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Doe v. California Lutheran High School Association


January 26, 2009


APPEAL from the Superior Court of Riverside County. Gloria Trask, Judge. Affirmed in part and dismissed in part. (Super. Ct. No. RIC441819).

The opinion of the court was delivered by: Richli, J.



Defendant California Lutheran High School Association (the School) owns and operates a private religious high school. It expelled plaintiffs Jane Doe and Mary Roe on the ground that they had a homosexual relationship, in violation of the School's "Christian Conduct" rule. Plaintiffs then sued the School and its principal, the Reverend Gregory R. Bork, alleging, among other things, that the School had discriminated against them based on sexual orientation, in violation of the Unruh Civil Rights Act (Civ. Code, § 51 et seq.) (Unruh Act or section 51).

The trial court entered summary judgment in favor of defendants, ruling, in part, that the School was not a "business enterprise" and therefore not subject to the Unruh Act. Plaintiffs appeal. In the published portion of our decision, we will affirm this ruling. In the unpublished portion of our decision, we find no other error.*fn2 Hence, we will affirm the judgment.


A. Preliminary Statement

Because this is an appeal from a summary judgment, we draw the following facts from the moving and opposition papers in connection with defendants' motion for summary judgment. We accept all facts listed in defendants' separate statement that plaintiffs did not dispute. We also accept all facts listed in defendants' separate statement that plaintiffs did dispute, to the extent that (1) there is evidence to support them (Code Civ. Proc., § 437c, subd. (b)(1)), and (2) there is no evidence to support the dispute (Code Civ. Proc., § 437c, subd. (b)(3)). Finally, we accept all facts listed in plaintiffs' separate statement, to the extent that there is evidence to support them. (Ibid.) We disregard any evidence not called to the trial court's attention in the separate statement of one side or the other, except as necessary to provide nondispositive background, color, or continuity. (See San Diego Watercrafts, Inc. v. Wells Fargo Bank (2002) 102 Cal.App.4th 308, 314-316.)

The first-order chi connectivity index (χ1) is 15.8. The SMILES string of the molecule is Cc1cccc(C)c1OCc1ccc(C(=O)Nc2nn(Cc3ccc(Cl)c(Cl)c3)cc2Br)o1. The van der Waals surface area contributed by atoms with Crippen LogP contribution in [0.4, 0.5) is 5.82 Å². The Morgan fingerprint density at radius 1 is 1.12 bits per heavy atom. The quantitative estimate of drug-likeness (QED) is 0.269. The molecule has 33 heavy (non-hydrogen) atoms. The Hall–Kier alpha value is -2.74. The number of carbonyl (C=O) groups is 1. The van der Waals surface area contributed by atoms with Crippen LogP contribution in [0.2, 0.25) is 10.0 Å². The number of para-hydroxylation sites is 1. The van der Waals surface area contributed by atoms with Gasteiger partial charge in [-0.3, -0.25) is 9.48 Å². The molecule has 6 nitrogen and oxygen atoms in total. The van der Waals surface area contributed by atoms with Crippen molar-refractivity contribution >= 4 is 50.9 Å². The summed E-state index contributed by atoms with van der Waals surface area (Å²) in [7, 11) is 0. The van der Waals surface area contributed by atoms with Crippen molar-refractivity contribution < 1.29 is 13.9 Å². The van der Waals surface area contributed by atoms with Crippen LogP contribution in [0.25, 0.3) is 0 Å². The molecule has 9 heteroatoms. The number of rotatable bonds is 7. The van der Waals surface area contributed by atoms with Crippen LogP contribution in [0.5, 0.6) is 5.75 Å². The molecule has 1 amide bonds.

Each side filed objections to some of the other side's proffered evidence. The trial court overruled all such objections. In this appeal, none of the parties has argued that this was error. We therefore deem any such contention forfeited. Accordingly, we may take into account any and all of the proffered evidence. (Code Civ. Proc., § 437c, subd. (c); see Lopez v. Bala (2002) 98 Cal.App.4th 1008, 1014-1015.)

B. Facts Shown by the Evidence

The School is a nonprofit corporation. It owns and operates the California Lutheran High School, a private religious school in Wildomar. The School is affiliated with the Evangelical Lutheran Synod (ELS) and the Wisconsin Evangelical Lutheran Synod (WELS).

The School is accredited by the Western Association of Schools and Colleges, a secular accreditation authority. It offers a college preparatory curriculum designed to meet University of California entrance requirements. It offers classes in English, Spanish, Latin, history, government, economics, science, mathematics, business and technology, music, and physical education, along with classes in religion. Some of these classes are mandated by the state Education Code. It boasts that its graduates work "in the fields of business, computers, construction, education, engineering, health and medicine, law, law enforcement, military, ministry, and music."